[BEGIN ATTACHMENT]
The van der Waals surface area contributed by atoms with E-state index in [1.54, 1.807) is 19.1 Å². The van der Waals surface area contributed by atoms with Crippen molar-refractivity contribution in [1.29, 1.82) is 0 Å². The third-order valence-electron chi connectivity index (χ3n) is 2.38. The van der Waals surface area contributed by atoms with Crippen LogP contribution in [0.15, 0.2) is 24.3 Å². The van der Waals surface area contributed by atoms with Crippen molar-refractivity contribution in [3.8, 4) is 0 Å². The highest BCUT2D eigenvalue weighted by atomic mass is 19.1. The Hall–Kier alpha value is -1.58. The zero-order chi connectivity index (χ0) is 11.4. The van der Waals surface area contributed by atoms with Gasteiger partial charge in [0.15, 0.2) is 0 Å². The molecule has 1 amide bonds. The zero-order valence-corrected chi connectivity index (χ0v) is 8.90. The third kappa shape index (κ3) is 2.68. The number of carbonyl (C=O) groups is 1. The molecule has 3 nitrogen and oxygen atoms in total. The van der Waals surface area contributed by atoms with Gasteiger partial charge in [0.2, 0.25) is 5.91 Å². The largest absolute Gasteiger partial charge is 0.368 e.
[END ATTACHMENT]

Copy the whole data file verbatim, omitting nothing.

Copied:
The van der Waals surface area contributed by atoms with E-state index in [1.54, 1.807) is 19.1 Å². The van der Waals surface area contributed by atoms with Crippen molar-refractivity contribution in [1.29, 1.82) is 0 Å². The third-order valence-electron chi connectivity index (χ3n) is 2.38. The van der Waals surface area contributed by atoms with Crippen LogP contribution in [0.15, 0.2) is 24.3 Å². The van der Waals surface area contributed by atoms with Crippen molar-refractivity contribution in [3.8, 4) is 0 Å². The highest BCUT2D eigenvalue weighted by atomic mass is 19.1. The Hall–Kier alpha value is -1.58. The zero-order chi connectivity index (χ0) is 11.4. The van der Waals surface area contributed by atoms with Gasteiger partial charge in [0.15, 0.2) is 0 Å². The molecule has 1 amide bonds. The zero-order valence-corrected chi connectivity index (χ0v) is 8.90. The third kappa shape index (κ3) is 2.68. The number of carbonyl (C=O) groups is 1. The molecule has 3 nitrogen and oxygen atoms in total. The van der Waals surface area contributed by atoms with Gasteiger partial charge in [0.2, 0.25) is 5.91 Å². The largest absolute Gasteiger partial charge is 0.368 e.